You’re awesome.  No, really, you are.  Sure, I know nothing about you – who you are, where you are, or whether you’re literally a serial killer, but one thing I do know is that you’re reading this blog post right now, which means you’re visiting our website, which means you must care about conservation issues.  Otherwise, why would you be here?

And if you care about these issues, it stands to reason that you’re probably taking steps to make sure you’re living an earth-friendly life, which brings us back to that original pronouncement – you’re awesome.  We all have a role to play in keeping limited resources like water clean and accessible, and we salute you for doing your part.

But what about those who aren’t doing their part?  Despite public attempts to drought-shame, city and state-wide PR campaigns, and even fees and fines against the worst water-abusers, some people just like to act like what comes out of their tap is just as good running down the drain.

So I’m sending you out now to share your Good News with those less fortunate, who may not realize how important conservation is.  But that raises the next question: if all those major campaigns haven’t sunk in, how can you convince your friends and colleagues to cut back?

One way?  Normalize conservationist behavior.  Bandwagons can be used for good as well as ill, but if you can casually mention that you’re switching to a drought-tolerant lawn or that you’re doing Meatless Mondays to reduce virtual water, conservationist behavior becomes less a thing “those people” do (hippies, liberals, eco-nuts) and more a thing that ordinary people can do without fuss.

And speaking of ordinary people, sometimes going green can be intimidating until you lead by example.  I know nothing about plumbing, but I feel way better about tackling a leaky pipe if another similarly plumbing-deficient person tries their hand at something and succeeds.  If he or she can show me or tell me what they did, even better!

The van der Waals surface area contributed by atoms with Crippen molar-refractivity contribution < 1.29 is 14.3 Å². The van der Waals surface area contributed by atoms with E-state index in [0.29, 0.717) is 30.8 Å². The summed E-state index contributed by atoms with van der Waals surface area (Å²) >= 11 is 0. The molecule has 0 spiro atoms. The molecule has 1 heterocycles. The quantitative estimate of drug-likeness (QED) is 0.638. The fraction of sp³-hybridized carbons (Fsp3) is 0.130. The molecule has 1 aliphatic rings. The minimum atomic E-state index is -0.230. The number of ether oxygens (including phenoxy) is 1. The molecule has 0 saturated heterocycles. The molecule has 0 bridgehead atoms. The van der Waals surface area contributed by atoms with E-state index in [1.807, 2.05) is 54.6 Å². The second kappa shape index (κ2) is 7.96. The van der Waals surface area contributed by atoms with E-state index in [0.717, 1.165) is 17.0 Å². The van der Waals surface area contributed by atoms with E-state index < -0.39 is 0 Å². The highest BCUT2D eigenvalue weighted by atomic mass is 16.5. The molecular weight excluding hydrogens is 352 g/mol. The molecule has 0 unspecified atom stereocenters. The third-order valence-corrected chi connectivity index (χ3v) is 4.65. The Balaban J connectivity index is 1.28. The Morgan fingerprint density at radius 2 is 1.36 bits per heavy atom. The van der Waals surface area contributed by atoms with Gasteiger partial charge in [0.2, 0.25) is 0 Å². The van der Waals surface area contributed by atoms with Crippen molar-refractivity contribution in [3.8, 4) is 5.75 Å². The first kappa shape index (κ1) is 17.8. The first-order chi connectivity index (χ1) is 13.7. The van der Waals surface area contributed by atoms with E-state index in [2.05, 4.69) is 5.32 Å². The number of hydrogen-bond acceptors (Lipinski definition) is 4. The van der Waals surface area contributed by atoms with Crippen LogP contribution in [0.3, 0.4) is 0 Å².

And don’t forget, making earth-friendly choices can have other benefits that may appeal more to the person who doesn’t value conservation.  Virtual-water intensive foods also tend to be high in fat and sugar, so a water-friendly meal can also shed pounds.  Carpooling doesn’t just save gas, it also saves dollars for whoever isn’t using their car.  Skipping showers can actually help your hair and skin absorb healthy oils. 

If good-natured testimony doesn’t work, you can always trick people into saving.  (Note: The Longest Straw doesn’t endorse lying, but we’re not going to tattle on you for it, either. *wink*)

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If you’re in charge of ordering snacks for the office or for your kids’ school, make conscious choices to bring the green.  If you’re stocking up on office supplies, aim for the recycled materials.   Nobody can object to your conscious decisions if they don’t know what’s happening!

OK, that last one might be a bit much, but the important thing is, when you can get other people, like-minded or not, with you on your green choices, it multiplies your efforts.  And then, you’re not just awesome, you’re a rock star.

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